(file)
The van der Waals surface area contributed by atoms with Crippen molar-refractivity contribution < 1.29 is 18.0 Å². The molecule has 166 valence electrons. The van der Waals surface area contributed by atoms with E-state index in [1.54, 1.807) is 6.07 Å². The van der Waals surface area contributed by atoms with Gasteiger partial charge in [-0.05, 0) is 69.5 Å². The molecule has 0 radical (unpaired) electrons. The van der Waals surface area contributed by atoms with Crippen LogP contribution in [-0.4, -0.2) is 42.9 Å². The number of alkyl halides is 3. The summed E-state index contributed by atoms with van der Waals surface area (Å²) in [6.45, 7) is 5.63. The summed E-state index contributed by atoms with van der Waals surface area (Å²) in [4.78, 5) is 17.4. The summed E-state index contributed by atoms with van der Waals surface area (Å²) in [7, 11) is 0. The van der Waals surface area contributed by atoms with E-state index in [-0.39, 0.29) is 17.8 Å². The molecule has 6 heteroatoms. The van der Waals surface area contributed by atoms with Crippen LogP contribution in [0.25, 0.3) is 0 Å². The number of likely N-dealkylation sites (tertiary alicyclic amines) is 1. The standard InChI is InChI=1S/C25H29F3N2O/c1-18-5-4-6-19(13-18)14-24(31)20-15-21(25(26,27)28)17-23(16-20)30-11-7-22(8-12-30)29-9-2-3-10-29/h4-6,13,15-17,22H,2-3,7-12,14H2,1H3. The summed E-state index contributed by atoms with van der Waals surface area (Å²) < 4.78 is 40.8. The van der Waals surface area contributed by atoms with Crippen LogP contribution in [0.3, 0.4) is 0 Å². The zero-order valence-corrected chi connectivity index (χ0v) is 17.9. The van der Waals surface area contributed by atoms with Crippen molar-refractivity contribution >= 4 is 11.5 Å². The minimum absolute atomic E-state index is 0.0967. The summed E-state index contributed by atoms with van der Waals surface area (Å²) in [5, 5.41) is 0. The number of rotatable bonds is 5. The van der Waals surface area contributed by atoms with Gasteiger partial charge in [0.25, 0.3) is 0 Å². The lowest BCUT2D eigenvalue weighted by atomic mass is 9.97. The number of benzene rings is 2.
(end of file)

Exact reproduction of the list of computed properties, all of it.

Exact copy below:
The van der Waals surface area contributed by atoms with Crippen molar-refractivity contribution < 1.29 is 18.0 Å². The molecule has 166 valence electrons. The van der Waals surface area contributed by atoms with E-state index in [1.54, 1.807) is 6.07 Å². The van der Waals surface area contributed by atoms with Gasteiger partial charge in [-0.05, 0) is 69.5 Å². The molecule has 0 radical (unpaired) electrons. The van der Waals surface area contributed by atoms with Crippen LogP contribution in [-0.4, -0.2) is 42.9 Å². The number of alkyl halides is 3. The summed E-state index contributed by atoms with van der Waals surface area (Å²) in [6.45, 7) is 5.63. The summed E-state index contributed by atoms with van der Waals surface area (Å²) in [4.78, 5) is 17.4. The summed E-state index contributed by atoms with van der Waals surface area (Å²) in [7, 11) is 0. The van der Waals surface area contributed by atoms with E-state index in [-0.39, 0.29) is 17.8 Å². The molecule has 6 heteroatoms. The van der Waals surface area contributed by atoms with Crippen LogP contribution in [0.25, 0.3) is 0 Å². The number of likely N-dealkylation sites (tertiary alicyclic amines) is 1. The standard InChI is InChI=1S/C25H29F3N2O/c1-18-5-4-6-19(13-18)14-24(31)20-15-21(25(26,27)28)17-23(16-20)30-11-7-22(8-12-30)29-9-2-3-10-29/h4-6,13,15-17,22H,2-3,7-12,14H2,1H3. The summed E-state index contributed by atoms with van der Waals surface area (Å²) < 4.78 is 40.8. The van der Waals surface area contributed by atoms with Crippen LogP contribution in [0.3, 0.4) is 0 Å². The zero-order valence-corrected chi connectivity index (χ0v) is 17.9. The van der Waals surface area contributed by atoms with Crippen molar-refractivity contribution >= 4 is 11.5 Å². The minimum absolute atomic E-state index is 0.0967. The summed E-state index contributed by atoms with van der Waals surface area (Å²) in [5, 5.41) is 0. The number of rotatable bonds is 5. The van der Waals surface area contributed by atoms with Gasteiger partial charge in [0.25, 0.3) is 0 Å². The lowest BCUT2D eigenvalue weighted by atomic mass is 9.97. The number of benzene rings is 2.